Big ambitions for a tiny implant
A technology developed by the Norwegian company Lifecare AS can help millions of diabetics worldwide, and contribute to industrial development in Norway in the process.
By employing completely new, groundbreaking micro- and nanotechnology, the small start-up company is seeking to revolutionise diabetes treatment - while making the lives of diabetes patients simpler and safer.
Diabetics check their blood sugar levels several times each day by pricking a finger and squeezing a drop of blood onto a glucose meter. Their monitoring kit has to accompany them wherever they go.
In 2006, Lifecare sought funding under the Research Council's Programme for User-driven Research-based Innovation (BIA) to develop a device that could be implanted in the body to continuously monitor blood sugar levels. The finalised version of the device will be unimaginably tiny, but will nevertheless contain a sensor, membrane, radio transmitter and power supply unit. The device will fit on the tip of a syringe for surgery-free implantation.
Completely new knowledge
"We didn't base this project on existing knowledge - we devised something completely new based on osmotic pressure," states researcher and project manager Erik Johannessen, enthusiastically. He expects the project to deliver significant findings in the spring of 2008.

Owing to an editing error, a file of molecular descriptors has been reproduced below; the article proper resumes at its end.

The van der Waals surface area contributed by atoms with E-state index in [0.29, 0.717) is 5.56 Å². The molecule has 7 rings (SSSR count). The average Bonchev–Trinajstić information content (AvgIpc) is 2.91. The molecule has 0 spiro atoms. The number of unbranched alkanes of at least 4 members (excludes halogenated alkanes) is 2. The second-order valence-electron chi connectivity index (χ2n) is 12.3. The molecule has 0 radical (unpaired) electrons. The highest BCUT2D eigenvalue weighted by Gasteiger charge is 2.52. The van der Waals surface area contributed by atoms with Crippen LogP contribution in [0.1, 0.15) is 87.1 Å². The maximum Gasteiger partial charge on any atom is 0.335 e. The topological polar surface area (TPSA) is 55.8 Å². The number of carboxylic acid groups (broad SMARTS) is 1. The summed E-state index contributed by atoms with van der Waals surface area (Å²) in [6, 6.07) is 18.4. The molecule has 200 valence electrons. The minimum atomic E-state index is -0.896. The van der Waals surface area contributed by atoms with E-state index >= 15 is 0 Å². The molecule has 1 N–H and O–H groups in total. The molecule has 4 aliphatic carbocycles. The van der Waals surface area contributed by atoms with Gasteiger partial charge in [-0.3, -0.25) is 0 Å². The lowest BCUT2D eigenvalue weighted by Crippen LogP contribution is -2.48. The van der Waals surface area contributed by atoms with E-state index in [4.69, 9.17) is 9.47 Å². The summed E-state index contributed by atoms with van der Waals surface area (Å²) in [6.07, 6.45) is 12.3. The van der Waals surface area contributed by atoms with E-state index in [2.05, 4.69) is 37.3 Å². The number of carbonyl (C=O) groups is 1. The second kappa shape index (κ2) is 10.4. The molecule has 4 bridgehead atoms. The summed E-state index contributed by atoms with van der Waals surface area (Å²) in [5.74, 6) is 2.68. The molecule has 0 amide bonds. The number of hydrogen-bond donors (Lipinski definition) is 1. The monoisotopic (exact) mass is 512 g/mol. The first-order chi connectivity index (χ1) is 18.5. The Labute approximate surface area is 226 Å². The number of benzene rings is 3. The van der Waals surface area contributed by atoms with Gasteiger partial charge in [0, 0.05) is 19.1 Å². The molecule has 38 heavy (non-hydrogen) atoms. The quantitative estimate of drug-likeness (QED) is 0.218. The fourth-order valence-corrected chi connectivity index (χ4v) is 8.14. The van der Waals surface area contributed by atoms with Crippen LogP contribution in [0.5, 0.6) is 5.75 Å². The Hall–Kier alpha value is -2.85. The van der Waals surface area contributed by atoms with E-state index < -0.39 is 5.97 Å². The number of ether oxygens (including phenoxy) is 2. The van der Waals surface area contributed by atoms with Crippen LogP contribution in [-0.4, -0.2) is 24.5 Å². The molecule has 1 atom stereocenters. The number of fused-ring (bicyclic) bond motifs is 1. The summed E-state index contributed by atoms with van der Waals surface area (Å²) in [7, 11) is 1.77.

"The most difficult part is constructing the membrane," he explains. "The membrane is the barrier between the sensor and the body. It has to be porous, and making pores at the molecular level is very challenging. But we believe we will succeed in the course of the spring. Another major challenge is how to get the human body to accept the sensor and not reject it or encapsulate it."
Lifecare is collaborating with eminent international research groups at the Swiss Center for Electronics and Microtechnology, Inc. (CSEM) and the University of Glasgow, which are providing assistance in creating the membrane. Finland's leading technological research institute, VTT Electronics, as well as 3M of the USA and MicroTEC of Germany are also providing expertise.
The goal is to market a prototype in 2010.
Diabetes is a growing problem in many parts of the world, and the costs to society of treating this disease are rising. Diabetes is the seventh most common cause of death in the USA. According to statistics from the International Journal of Fertility and Menopausal Studies, diabetes causes more deaths among women than breast cancer, so improved treatment methods are of potential economic importance.
From a business standpoint, the potential is just as great. "Our product will compete directly with existing glucose meters on the market. A global market share of 2.5 per cent would yield an annual turnover of over NOK 1.5 billion," Dr Johannessen figures.
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